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In recent weeks we have witnessed police brutally murder George Floyd, attack protesters and target journalists trying to cover the civil unrest. Black journalists and other reporters of color have faced compounded harm, as have undocumented immigrants that local officials have threatened with detention and deportation.

As the uprisings have escalated, we want to first say that Black Lives Matter. Black power matters. And today we reaffirm our commitment to the ongoing work of supporting Black dignity while undoing white supremacy within our organization and in the world. We invite all of our fellow progressive advocacy organizations to do the same.

In our corner of the world, Free Press is dedicated to protecting the rights and safety of both protesters and the reporters who are covering these demonstrations.

We are continuing the work of transforming the media system into one that tells the full truth — truth that can be achieved only by disrupting the anti-Black status quo of newsgathering practices.

Right now, disinformation is rampant in corporate news and on social media.

We’re seeing terroristic threats from the president himself, amplified by companies like Facebook and Twitter.

We’re seeing news stories repeat police talking points with no critical analysis.

We’re seeing local TV news — still the most popular source of news — place more value on property than human life. 

We’re seeing firsthand how media consolidation, shrinking newsrooms, the lack of Black ownership and the lack of newsroom representation make local TV news an accomplice to police who are using violence to preserve a white supremacist society.

And we’re also seeing brave journalists and newsrooms attempt to capture the truth of what’s happening on the ground as police shoot and detain protesters. 

These journalists are examining the U.S. government in the context of other repressive regimes — and in response the authoritarian-in-chief is openly violating reporters’ First Amendment rights.

President Trump has egged on the police crackdown in a series of recent tweets, including one that labels news outlets covering the protests as the “Enemy of the People.”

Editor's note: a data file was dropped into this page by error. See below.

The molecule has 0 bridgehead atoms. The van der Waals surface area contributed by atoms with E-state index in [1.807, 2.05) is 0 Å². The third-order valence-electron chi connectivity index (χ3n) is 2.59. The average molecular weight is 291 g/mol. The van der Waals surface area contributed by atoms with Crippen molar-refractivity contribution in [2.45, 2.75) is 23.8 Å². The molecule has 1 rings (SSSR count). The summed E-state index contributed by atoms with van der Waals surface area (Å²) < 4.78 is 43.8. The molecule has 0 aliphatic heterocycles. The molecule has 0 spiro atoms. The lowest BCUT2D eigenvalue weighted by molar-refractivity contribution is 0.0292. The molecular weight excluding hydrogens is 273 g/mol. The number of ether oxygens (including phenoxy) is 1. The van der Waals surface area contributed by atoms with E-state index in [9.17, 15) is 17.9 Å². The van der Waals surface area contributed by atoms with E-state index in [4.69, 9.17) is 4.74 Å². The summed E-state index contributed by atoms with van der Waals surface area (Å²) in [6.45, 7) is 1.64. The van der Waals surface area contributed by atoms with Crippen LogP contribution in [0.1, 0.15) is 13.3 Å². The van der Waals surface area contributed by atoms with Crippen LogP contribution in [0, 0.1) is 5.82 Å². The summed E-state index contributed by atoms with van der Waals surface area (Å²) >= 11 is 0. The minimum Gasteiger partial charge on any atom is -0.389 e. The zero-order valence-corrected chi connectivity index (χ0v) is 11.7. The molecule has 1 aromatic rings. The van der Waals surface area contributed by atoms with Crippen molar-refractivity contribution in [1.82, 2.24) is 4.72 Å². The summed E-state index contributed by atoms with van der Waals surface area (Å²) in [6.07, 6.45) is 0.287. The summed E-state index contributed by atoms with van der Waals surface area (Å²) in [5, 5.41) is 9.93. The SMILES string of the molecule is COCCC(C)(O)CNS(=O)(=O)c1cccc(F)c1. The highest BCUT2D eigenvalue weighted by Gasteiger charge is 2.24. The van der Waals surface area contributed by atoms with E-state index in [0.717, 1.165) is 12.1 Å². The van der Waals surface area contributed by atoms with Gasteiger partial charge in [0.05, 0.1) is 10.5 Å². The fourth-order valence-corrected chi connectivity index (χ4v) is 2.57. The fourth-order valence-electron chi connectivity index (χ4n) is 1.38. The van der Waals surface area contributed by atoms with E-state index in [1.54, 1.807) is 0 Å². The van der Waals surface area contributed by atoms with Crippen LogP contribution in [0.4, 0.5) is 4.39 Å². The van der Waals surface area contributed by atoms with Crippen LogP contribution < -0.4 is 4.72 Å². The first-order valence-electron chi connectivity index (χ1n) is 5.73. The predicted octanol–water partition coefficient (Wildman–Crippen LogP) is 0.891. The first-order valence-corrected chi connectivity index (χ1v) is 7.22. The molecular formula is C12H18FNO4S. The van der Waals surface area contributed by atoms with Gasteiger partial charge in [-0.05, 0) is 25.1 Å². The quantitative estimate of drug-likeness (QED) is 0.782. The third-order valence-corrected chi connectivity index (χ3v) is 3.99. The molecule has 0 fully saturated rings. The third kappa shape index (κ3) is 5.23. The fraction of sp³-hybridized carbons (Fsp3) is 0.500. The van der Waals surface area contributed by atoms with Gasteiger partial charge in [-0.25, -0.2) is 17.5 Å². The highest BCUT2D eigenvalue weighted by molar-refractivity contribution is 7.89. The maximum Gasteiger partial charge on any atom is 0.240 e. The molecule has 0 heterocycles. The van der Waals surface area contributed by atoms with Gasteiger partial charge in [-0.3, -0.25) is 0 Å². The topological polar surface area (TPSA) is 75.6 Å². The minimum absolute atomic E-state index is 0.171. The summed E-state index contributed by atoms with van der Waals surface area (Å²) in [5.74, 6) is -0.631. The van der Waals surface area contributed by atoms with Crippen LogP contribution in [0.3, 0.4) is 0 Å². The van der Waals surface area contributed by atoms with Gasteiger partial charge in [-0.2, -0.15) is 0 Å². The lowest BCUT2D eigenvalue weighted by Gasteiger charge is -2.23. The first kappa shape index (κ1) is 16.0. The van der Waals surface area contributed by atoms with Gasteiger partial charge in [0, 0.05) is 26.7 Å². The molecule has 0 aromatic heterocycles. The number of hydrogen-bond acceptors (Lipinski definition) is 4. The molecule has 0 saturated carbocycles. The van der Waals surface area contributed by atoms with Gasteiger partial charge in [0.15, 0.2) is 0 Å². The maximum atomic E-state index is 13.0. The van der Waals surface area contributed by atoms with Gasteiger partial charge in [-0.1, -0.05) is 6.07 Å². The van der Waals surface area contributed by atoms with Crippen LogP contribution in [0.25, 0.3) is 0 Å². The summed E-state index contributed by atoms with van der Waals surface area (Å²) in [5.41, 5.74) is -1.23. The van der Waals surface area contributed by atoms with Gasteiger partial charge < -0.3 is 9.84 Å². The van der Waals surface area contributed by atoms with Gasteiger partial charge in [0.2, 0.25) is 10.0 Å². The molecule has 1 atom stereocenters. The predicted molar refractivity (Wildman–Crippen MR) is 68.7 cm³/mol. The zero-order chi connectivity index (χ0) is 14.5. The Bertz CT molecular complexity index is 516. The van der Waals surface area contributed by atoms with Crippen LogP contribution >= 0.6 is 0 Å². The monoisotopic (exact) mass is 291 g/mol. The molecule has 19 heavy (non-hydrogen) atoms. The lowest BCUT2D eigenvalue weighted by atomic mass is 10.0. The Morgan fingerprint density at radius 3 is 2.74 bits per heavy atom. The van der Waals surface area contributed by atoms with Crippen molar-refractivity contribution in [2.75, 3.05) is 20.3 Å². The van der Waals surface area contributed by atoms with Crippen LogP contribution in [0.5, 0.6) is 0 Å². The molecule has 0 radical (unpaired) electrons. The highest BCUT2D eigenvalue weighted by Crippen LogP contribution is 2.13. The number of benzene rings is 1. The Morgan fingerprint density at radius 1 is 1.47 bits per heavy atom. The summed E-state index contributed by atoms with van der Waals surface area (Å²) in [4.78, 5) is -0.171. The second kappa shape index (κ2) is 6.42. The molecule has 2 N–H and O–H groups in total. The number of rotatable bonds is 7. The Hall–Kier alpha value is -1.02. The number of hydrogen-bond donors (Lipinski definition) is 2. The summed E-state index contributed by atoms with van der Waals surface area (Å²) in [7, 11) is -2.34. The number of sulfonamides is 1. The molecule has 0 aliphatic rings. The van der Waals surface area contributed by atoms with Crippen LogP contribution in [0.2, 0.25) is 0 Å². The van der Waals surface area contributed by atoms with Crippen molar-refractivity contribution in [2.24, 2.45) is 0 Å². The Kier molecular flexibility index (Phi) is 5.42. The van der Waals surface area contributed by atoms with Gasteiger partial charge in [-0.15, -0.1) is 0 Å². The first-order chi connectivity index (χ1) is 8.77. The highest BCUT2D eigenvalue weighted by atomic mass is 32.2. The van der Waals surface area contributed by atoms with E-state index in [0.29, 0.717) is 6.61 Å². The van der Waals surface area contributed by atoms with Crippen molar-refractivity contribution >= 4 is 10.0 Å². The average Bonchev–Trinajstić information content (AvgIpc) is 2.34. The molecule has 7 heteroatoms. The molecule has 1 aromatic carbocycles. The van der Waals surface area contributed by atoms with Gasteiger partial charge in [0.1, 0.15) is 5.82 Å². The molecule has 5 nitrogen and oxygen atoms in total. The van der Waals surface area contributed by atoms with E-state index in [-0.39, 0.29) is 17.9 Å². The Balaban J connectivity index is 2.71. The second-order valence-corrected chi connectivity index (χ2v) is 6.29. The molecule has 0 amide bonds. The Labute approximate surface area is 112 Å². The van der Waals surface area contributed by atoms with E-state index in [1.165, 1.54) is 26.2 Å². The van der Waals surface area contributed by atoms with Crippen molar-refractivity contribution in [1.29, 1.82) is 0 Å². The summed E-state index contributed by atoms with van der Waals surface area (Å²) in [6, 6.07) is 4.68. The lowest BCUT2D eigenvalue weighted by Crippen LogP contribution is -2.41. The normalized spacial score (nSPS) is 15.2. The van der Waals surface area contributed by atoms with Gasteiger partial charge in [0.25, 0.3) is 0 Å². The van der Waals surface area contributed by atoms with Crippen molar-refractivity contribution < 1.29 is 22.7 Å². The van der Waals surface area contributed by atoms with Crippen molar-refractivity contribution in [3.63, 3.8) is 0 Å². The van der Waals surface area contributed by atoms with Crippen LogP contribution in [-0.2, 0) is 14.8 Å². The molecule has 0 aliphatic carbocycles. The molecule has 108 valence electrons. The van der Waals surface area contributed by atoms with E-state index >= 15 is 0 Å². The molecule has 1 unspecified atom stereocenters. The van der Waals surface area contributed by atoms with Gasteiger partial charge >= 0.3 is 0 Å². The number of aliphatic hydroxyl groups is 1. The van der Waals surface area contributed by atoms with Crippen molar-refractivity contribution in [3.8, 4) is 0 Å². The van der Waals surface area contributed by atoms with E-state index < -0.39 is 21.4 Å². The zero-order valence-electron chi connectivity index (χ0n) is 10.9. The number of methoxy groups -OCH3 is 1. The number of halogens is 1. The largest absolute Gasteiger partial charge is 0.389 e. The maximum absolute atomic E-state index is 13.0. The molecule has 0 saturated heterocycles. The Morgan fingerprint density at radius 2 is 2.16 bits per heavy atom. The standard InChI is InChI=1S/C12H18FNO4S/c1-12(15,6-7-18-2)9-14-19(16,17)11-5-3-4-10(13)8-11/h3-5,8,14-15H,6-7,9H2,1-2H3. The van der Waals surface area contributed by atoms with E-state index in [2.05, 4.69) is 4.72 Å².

Reporters and researchers at the U.S. Press Freedom Tracker are investigating more than 100 separate incidents in which officers attacked reporters, permanently blinding a photojournalist in one eye and causing other grave injuries.

It doesn’t have to be this way 

We can shift power away from the institutions of anti-Blackness toward a shared vision of the future. We can build the type of journalism that can expose and eradicate white supremacy. We can have journalism that centers community.

Reporters can turn their cameras and microphones away from police officials and property owners toward the local organizers who have long engaged in the work of building stronger and healthier communities. 

Newsrooms can point their coverage toward protesters in the streets, airing their grievances against a system that devalues people’s lives. 

As people take to the streets demanding justice for George Floyd, Breonna Taylor, Ahmaud Arbery, David McAtee and so many others, we understand that it’s time for media — and for all of us — to completely divest from a system of media and technology that propagates racism and abuse.

Free Press is deepening our fight for a media system that tells the truth. A just media. A media we’ve never had, but one we can see in our dreams and commit our hands to collectively building.

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